The Physics
Hypertextbook
Opus in profectus

# Projectiles

## Problems

### practice

1. In the 1994 action-adventure film Speed, an extortionist equipped a Los Angeles bus with a bomb that was set explode if the speed of the bus fell below 50 mph (22 m/s). The police discovered the bomb and routed the bus on to a segment of freeway that was still under construction — their intention being to keep it out of the notoriously heavy Southern California traffic. In a twist of the plot, however, they overlooked a 50 foot (15 m) gap in the construction. Since the bomb would explode killing everyone on board if they slowed down, they decide to jump the gap. The missing segment lies on an effectively level stretch of elevated freeway, 50 feet (15 m) above the ground, yet somehow they manage to jump the gap at 67 mph (30 m/s) and land safely on the other side.
1. If the bus in Speed obeyed the laws of physics how would this scene end?
2. Just out of curiosity, what would happen if the bus in the movie Speed was driven off of a 15 m high, horizontal ramp with nothing but the ground to land on?
1. Where would the bus land?
2. What velocity would the bus have when it struck the ground? State its…
1. magnitude and
2. direction
3. Let's modify this stunt so that a bus like the one in the movie could jump over a 50 foot (15 m) gap in the freeway.
1. How long does it take to jump the gap traveling at the speed shown in the movie?
2. What upward velocity would a bus need to stay in the air this long?
3. What direction should the bus head?
4. What type of device is needed to make the bus travel in this direction?
2. Projectile launcher demo.
1. Launch horizontally from a convenient height above the floor (to a reproducible location).
1. Measure the horizontal distance traveled.
2. Measure the vertical height fallen.
3. Calculate the time to fall.
4. Calculate the horizontal velocity.
2. Launch from an interesting angle above the horizontal.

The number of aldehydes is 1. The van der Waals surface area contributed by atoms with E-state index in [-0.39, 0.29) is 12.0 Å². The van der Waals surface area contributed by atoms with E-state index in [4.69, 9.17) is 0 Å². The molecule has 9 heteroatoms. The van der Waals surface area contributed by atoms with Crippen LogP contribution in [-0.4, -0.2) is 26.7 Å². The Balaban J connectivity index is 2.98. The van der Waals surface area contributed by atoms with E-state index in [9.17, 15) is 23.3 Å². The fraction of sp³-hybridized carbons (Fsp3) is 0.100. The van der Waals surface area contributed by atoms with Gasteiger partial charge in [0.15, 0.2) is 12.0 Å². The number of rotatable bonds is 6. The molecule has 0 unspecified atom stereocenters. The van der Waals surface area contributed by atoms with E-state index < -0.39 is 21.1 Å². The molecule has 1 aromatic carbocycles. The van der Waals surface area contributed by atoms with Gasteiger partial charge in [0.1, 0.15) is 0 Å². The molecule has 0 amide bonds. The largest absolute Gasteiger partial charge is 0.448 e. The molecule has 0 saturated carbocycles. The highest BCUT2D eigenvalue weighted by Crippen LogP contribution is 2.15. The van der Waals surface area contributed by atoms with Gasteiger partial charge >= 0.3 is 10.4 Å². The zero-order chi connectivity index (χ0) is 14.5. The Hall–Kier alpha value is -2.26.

1. Measure the angle of inclination.
2. Determine the horizontal component of the projectile's initial velocity.
3. Determine the vertical component of the projectile's initial velocity.
4. Determine the time to reach the highest point.
5. Determine the height of the highest point (above the launch height).
6. Determine the location where the projectile returns to its launch height.
3. Shoot the monkey demo
1. max range 45°
2. max height 90°
3. max flight time 90°
4. max path length 56.46°
5. max area under curve 60°

### conceptual

1. trajectories-circular.pdf
The drawings on the accompanying pdf show a mass on the end of a string as it is spun counterclockwise in a vertical circle. A pair of scissors is used to cut the string cleanly and instantly at four different positions. Sketch the subsequent trajectory of the mass until it lands on the ground.
2. trajectories-pendulum.pdf
The drawings on the accompanying pdf worksheet show a pendulum as it swings from left to right. A pair of scissors is used to cut the string cleanly and instantly at four different positions. Sketch the subsequent trajectory of the mass until it lands on the ground.
3. When would a bird in the air not be considered a projectile? Under what circumstances could that same bird now become a projectile?

### numerical

1. While driving on the interstate one day at 27.8 m/s (100 km/h, 60.0 mph) I accidentally dropped the Encyclopedia of Physics out the window 1.15 m above the ground. Determine the following…
1. the horizontal and vertical components of the book's velocity the instant I released it
2. the time the book was in the air
3. the horizontal distance the book traveled before hitting the ground
4. the horizontal and vertical components of the book's velocity the instant it hit the ground
2. A ball rolls off the top step of a long staircase as shown in the diagram below. The rise and run of each step are 16 cm and 32 cm respectively.

Determine…
1. the step on which the ball lands if it rolled off the top step at 5.00 m/s
2. the ball's speed when it left the top step (stated as a range) if it landed on the seventh step
3. At the 1998 Punkin Chunkin World Championship, a pneumatically-driven device called the "Aludium Q36 Pumpkin Modulator" was able to project an 3.6–4.5 kg (8–10 pound) pumpkin intact for a total distance of 1227.23 m (4026.32 feet). What was the muzzle velocity (magnitude and direction) of the record-setting pumpkin?